In many bird species, the males have to acquire and defend a good territory – filled with great food or great places to put a nest – in order to have a prayer of attracting a mate. There’s even evidence that some females pay more attention to the quality of the male’s territory than to the quality of the male, so having a good territory is a big deal.
In these species, males fight a lot. They fight to get territories and then they fight to keep them. It’s a bit like a football game: you have to run fast and smash into people in order to get the ball, and then continue running fast and smashing into people (and withstanding them smashing into you) in order to hang onto it.
All that fighting takes a lot of time and energy, not to mention risk of injury. So the birds (and many other resource-defending animals) have found a less-dangerous shortcut: instead of fighting, they wear “badges of status,” color markings on their body that stand for how tough they are. Birds with less-tough badges don’t bother challenging the tougher birds, and everyone has to fight less. Sounds great, right? It’s the equivalent of a football player wearing a jersey that says “I’m Tougher Than You,” and the other football players just leaving him alone. So much less violent!
… but it doesn’t seem like it should work, does it? If it did, then anybody could put on a jersey that says “I’m Tougher Than Everybody” and win the Superbowl. What stops the birds from lying?
The issue of honesty is a big deal in animal communication (and probably regular communication, too!). Any signaling system that can be “invaded” – that is, successfully subverted – by liars will not last very long. “Very long” in evolutionary terms might be hundreds of generations, though, so we always have to consider the possibility that a signal is invadable and just hasn’t been eliminated yet.
One way to keep badges of status honest is to make them impossible to fake, in the same way governments are always making money with microprinting and fancy fibers and little clear windows in it (I’m looking at you, strange New Zealand money). These unfakeable signals are called “handicap signals.” A bull moose bearing a towering chandelier of antlers has to be just as tough as the size of his antlers proclaims, because carrying something that heavy on your head and still being healthy is really hard. A young or weak moose would be foolish to take on that burden, since the potential reward would be far outweighed by the increased risk of dying.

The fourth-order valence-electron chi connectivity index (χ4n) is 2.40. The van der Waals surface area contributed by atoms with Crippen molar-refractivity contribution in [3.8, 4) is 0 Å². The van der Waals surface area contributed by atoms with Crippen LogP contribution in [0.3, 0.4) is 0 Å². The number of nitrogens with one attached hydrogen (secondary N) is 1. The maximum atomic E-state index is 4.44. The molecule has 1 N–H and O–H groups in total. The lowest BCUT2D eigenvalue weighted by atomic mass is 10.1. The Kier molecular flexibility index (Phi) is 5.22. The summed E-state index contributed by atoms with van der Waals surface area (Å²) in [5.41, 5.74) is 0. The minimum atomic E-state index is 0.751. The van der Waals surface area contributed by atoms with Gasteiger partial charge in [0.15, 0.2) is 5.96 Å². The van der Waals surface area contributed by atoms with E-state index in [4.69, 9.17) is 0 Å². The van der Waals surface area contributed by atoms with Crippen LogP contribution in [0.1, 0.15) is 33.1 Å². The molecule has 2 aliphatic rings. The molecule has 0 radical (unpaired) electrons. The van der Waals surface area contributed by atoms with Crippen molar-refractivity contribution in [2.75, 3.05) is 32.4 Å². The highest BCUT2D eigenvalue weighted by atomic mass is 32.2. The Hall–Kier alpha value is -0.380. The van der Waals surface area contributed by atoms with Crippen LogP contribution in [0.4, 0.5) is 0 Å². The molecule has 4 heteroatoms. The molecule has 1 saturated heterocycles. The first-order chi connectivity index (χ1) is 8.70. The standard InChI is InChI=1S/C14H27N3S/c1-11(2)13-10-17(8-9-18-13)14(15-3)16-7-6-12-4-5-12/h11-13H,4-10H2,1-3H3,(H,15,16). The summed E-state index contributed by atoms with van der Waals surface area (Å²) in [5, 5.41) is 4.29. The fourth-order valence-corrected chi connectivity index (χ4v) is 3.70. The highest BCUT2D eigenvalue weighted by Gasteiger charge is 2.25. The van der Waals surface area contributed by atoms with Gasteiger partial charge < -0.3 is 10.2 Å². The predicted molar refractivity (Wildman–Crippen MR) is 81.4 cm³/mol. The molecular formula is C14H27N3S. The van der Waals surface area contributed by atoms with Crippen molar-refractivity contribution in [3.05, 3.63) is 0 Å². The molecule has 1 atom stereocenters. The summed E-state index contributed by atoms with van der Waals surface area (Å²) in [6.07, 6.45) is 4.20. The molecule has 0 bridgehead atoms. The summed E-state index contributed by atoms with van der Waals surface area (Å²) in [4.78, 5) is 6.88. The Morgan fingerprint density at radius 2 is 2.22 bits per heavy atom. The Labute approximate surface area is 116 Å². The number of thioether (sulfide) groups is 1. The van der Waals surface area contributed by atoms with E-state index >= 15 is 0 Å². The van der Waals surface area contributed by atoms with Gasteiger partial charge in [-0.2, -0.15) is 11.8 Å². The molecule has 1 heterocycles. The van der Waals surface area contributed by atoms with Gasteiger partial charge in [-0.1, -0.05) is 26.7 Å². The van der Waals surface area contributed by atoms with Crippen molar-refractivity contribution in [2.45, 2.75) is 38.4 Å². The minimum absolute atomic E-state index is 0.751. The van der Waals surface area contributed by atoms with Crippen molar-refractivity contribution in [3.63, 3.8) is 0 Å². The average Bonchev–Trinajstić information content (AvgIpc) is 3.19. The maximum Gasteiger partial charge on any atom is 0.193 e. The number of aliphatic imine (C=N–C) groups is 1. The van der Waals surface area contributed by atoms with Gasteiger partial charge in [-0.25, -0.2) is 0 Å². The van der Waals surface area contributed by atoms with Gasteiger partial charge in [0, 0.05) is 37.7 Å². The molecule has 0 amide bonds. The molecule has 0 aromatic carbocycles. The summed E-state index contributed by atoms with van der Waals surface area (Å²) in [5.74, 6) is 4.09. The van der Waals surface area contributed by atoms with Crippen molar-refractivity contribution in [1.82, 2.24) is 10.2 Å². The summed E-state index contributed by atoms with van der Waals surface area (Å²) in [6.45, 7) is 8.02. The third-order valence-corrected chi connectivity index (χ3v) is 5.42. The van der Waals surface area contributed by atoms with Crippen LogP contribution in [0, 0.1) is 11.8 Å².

But the badges of birds like House Sparrows are not handicap signals. A House Sparrow would have no physical problem covering his entire chest in a huge dark badge. Instead, honesty in badges is enforced through social interaction.
The key is that the males fight rarely, but not never. They use the badges to figure out who they have a chance of winning against, and don’t waste their energy taking on an opponent too far out of their league. If you’re a pretty weak male wearing a weak-male badge, like this guy:
…then you won’t be able to claim a very good territory, but you also won’t be challenged by very tough males. The males who do challenge you will be similarly weak, so you’ll have a chance of beating them, and at least won’t be seriously injured. And you can probably coexist peacefully with much tougher males, since they will see that you aren’t a threat.
However, if you have a big tough-guy badge, like this bird:
…then you’re going to be challenged by birds like this one:
Those birds will be tough, and you do not want to fight them unless you’re tough too, because you will get beaten up. You might be able to lie for a little while, but since the badge is effectively claiming, “I can handle fighting birds that are this tough,” and birds that are that tough will indeed fight you, you would be foolish to wear a bigger-than-honest badge. Soon you would be foolish and injured. And you would lose your territory, because the actual tough birds would take it from you.
So show the big-badged House Sparrows some respect. They’re not lying.
This is based on a ton of both theoretical and experimental animal communication work. I’m not going to track it all down to cite it now – sorry, but I’m pressed for time – but note that this is not my work, this is other people’s great work.